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Nonnative Invasive
Plants
Dan Hill
Assistant Director Kalmia Gardens of Coker College
843.383.8145 / dhill@coker.edu
What is an invasive species?
• Executive order 13112
• An invasive species is an alien species whose
introduction does or is likely to cause economic or
environmental harm or harm to human health.
Environmental and Economic Cost
Environmental
damages and losses
~$120 billion/year
Pimental et al. 2005
Harm to Human Health
• West Nile Virus
Plant traits that can facilitate invasive
success (generalizations)
• Early Successional Species
• Long-distance dispersal
• Lots of offspring (sexually/asexually)
• Short generation time
• Long fruiting period
• Small seed size
• Prolonged seed viability
• Rapid growth
• Shade tolerant / intolerant
• Early reproduction
Main Theories of Invasion
Heirro et al. 2004
Current Situation
Invasive exotics 2nd only to habitat loss as a
threat to wildlife populations
On July 24, 2005 Stohlgren of the
Washington Post reported in the Science
section that invasives were the #1 threat
to biodiversity.
Should We Be Concerned?
Usually takes a century for plants to
become invasive
Today’s invasive introduced in 1800s
What will the woods look like in two
centuries?
“Sawtooth Oak doesn’t spread” but
introduced less than 50 years ago
Should We Be Concerned?
Zebra Swallowtail specific to Pawpaw
What happens when privet eliminates
pawpaw?
•Study in Midwest
•Birds that nested in exotic shrubs
experienced poor nesting success
•Predators easily accessed nests compared
to nests in native shrubs
Specialization
• In the natural world, especially food specialization, is the rule
rather than the exception
• Specialization Starts With Plants
• Even animals we don’t think of as specialized have a specialized
relationship with plants
Feeds its
young almost
exclusively on
caterpillars
90% of the insects that eat
plants can develop &
reproduce only on the plants
with which they share an
evolutionary history
(Ehrlich & Raven, 1964
Bernays & Graham, 1988)
Nonnative Invasive Plants Threaten Ecosystems
Setting 1912
• “The one tree in Francie's yard was neither a pine nor a
hemlock. It had pointed leaves which grew along green
switches which radiated from the bough and made a tree
which looked like a lot of opened green umbrellas. Some
people called it the
. No matter where its
seed fell, it made a tree which struggled to reach the sky.
It grew in boarded-up lots and out of neglected rubbish
heaps and it was the only tree that grew out of cement. It
grew lushly, but only in the tenement districts.”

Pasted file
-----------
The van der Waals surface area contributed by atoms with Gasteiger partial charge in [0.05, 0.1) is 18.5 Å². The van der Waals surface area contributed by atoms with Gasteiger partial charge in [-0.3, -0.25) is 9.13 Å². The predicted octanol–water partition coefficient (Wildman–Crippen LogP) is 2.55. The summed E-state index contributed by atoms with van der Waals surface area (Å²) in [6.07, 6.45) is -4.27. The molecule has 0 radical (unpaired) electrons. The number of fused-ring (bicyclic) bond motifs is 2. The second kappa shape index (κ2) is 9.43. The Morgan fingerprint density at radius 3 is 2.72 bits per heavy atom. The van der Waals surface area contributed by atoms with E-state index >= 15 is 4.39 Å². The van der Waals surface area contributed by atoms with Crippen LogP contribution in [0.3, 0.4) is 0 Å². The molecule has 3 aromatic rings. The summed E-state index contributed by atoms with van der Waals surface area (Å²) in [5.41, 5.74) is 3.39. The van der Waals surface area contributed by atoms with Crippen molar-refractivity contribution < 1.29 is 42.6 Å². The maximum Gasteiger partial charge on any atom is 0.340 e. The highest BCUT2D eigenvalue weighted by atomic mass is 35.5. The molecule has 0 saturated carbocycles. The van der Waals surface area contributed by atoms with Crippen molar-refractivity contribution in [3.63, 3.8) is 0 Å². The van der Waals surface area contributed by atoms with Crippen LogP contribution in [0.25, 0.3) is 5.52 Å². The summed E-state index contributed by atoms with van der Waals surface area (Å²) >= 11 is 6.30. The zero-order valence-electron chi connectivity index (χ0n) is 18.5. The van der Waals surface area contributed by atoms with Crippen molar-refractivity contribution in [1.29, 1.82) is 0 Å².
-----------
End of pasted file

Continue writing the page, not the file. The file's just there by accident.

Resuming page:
• 1943 by Betty Smith
Impacts on Ecosystem Services
Carbon sequestration
Clean air
Clean water
Climate regulation
Habitat
Photosynthesis
Nutrient cycling
Soil formation
Hey ya’ll
watch this!
South Carolina: The Top Twelve Invasive Plants
(in
no
order)
1. Non-native privets
2. Nepalese browntop/Japanese
siltgrass
3. Chinaberry
4. Kudzu
5. Non-native lespedezas
6. Japanese climbing fern
7. Chinese tallow
8. Non-native wisterias
9. Cogongrass
10.Tree-of-heaven
11.Princess tree
12.Mimosa
EDRR (early detection and rapid response)
Even the best prevention efforts cannot stop all invasive species.
Early detection, rapid assessment and rapid response is a critical
second defense against the establishment of invasive populations.
EDRR increases the likelihood that localized invasive populations
will be found, contained, and eradicated before they become widely
established. EDRR can slow range expansion, and avoid the need
for costly long-term control efforts.
Control using IPM
Integrated Pest Management (IPM) is
•an effective and environmentally sensitive approach to pest
management that relies on a combination of common-sense practices.
•using current, comprehensive information on the life cycles of pests
and their interaction with the environment.
•used to manage pest damage by the most economical means, and with
the least possible hazard to people, property, and the environment.
IPM at its Best…
Resources!
Resources!
http://www.se-eppc.org/southcarolina
Resources!
Resources!
Invasive Plant Pest & Disease
Youth Education Program
Thanks to:
•SC & SE – EPPC Lauren Pile (SC-EPPC)
•American Public Gardens Association -Daniel Stern
•Clemson University & Extension
•USFS/USFWS/ USDA APHIS
•Congaree National Park
•Every educator out there,
THANK YOU!
Questions?